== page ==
The 2002 album Un Gran Dia en el Barrio, the recording debut of the New York City-based salsa group, was nominated for (but did not win) the award for "best salsa album" at the Grammys three years ago. This year, however, the 13-piece ensemble took home the award for its second CD, Across 110th Street.
Tucson music fans can get a taste of salsa à la the Spanish Harlem Orchestra when pianist and music director Oscar Hernandez brings the group to town for a concert Tuesday, March 14, at the University of Arizona.
Hernandez, 51, has enjoyed a career of 35 years (so far) in Latin jazz. He has played with a variety of world-renowned artists, including Tito Puente, Celia Cruz, Julio Iglesias, Machito, Ray Barretto, Willie Colón, Kirsty MacColl and Earl Klugh, among others.
He worked for years as the music director with the band of Ruben Blades, who also makes a guest appearance on Across 110th Street, which has been noted as Blades' return to salsa after 10 years playing other styles of music.
Hernandez also was music director for Paul Simon's Broadway musical The Capeman, a controversial Latin jazz-based show that was shuttered criminally early. But Simon and Hernandez also produced an accompanying studio album that has been lauded by some critics as brilliant. It's well worth seeking out.
"I've definitely paid my dues in the business," Hernandez chuckled on his cell phone this past Sunday night, while taking a break between sound check and performance in Kona, Hawaii. His 5-year-old orchestra was due the next morning to fly to the West Coast to continue its tour.
"I have been fortunate because I am in a good place to help people understand how to carry on the tradition of the way this music should be, because that tradition has kind of been lost in the last 10 or 12 years," Hernandez said.
But, wait, hasn't Latin music benefited from the well-publicized and renewed attentions of pop's mainstream during that period? Yes, but that has resulted in a watered-down version of Latin jazz, Hernandez said.
"I call that stuff pop salsa," he said, diplomatic enough not to name names.
"It is devoid of the key elements that this music about. The records today are superficial. A lot of those records today are recorded with click tracks," electronic rhythm keepers that opponents argue give a song a mechanical precision.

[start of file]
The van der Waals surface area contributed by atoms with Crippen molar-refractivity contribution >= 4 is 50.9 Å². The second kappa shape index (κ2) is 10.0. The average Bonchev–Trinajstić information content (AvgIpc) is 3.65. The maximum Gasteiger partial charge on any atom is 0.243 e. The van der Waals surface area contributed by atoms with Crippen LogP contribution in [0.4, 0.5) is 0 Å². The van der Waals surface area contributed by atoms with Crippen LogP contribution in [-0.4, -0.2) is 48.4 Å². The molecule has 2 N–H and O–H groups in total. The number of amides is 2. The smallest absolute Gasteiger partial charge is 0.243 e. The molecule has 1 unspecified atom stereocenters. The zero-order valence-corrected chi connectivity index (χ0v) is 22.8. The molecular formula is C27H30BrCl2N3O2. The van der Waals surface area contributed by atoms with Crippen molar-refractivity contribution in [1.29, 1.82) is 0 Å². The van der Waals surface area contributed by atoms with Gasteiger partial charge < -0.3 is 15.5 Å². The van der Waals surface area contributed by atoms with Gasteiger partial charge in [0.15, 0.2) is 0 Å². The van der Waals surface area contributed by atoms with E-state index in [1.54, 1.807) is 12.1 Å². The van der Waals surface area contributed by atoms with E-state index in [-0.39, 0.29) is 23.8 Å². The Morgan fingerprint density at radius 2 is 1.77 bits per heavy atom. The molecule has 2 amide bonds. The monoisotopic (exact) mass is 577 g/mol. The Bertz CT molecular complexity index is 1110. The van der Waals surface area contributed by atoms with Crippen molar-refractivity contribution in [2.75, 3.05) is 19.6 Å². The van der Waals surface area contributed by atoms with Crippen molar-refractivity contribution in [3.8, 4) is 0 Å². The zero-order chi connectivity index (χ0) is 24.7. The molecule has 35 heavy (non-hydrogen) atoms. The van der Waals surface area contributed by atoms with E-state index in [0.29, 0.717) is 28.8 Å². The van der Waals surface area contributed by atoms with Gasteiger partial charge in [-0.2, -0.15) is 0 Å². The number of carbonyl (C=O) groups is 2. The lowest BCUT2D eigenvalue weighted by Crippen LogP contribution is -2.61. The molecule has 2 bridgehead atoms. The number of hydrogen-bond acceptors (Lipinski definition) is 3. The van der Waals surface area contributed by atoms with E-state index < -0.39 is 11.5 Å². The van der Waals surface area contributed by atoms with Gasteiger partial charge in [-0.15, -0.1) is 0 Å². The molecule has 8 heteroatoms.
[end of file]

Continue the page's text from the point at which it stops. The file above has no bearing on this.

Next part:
"It's all about the singer. There's no room any more for creative input from the musicians."
The salsa of the Spanish Harlem Orchestra sounds more organic because it reflects the personalities and styles of the musicians involved, often through improvisation, Hernandez said.
"We try to leave a lot of room for solos and for the members of the ensemble to exercise their creativity, just like they used to do in the records of the 1950s and in the '60s and in the '70s."
Such as the classic material of Puente, Cruz and Colón. Some fans call it salsa dura, or the hard classic salsa sound.
By the way, Hernandez noted that calling this music salsa was basically born from marketing necessity in 1950s. "And it has stuck. But basically what we play is the traditional Afro-Cuban music of the tropics."
There's a seductive syncopation in salsa that insistently moves your hips. It is, Hernandez said, partly the result of musical evolution and partly a textbook example of the whole definitely being greater than the sum of the parts.
"It's really the combination of the way the rhythms evolved and the role of each of the instruments evolved. What each instrument plays interweaves with what each of the other instruments play, and how they lock rhythmically lock with each other.
"Sometimes we do clinics where we show the students or whoever the separate parts, how the bass and the piano and the horns, then the congas and timbales sound by themselves, and then how they are layered on each other to create this amazing effect."
Hernandez has been around long enough to have the experience and wisdom of an elder but is still young enough to have the drive to put his band through its paces as a worldwide ambassador of Latino music.
"Our music has been traveling the world. We've toured Europe 14 or 15 times, and been to Hong Kong. What a joy it is to wake up one day, and you're playing Latin jazz in Dublin or Glasgow or Prague. Wherever you go, there's always huge fans of this music. And thank God, there are some Latinos wherever we go, too!"
The March 14 concert by the Spanish Harlem Orchestra begins at 7:30 p.m. in the UA's Centennial Hall, 1020 E. University Blvd., just east of North Park Avenue. General admission tickets cost $18, $28 and $36, with discounts available for UA faculty and staff, children, senior citizens and military personnel. Call 621-3341.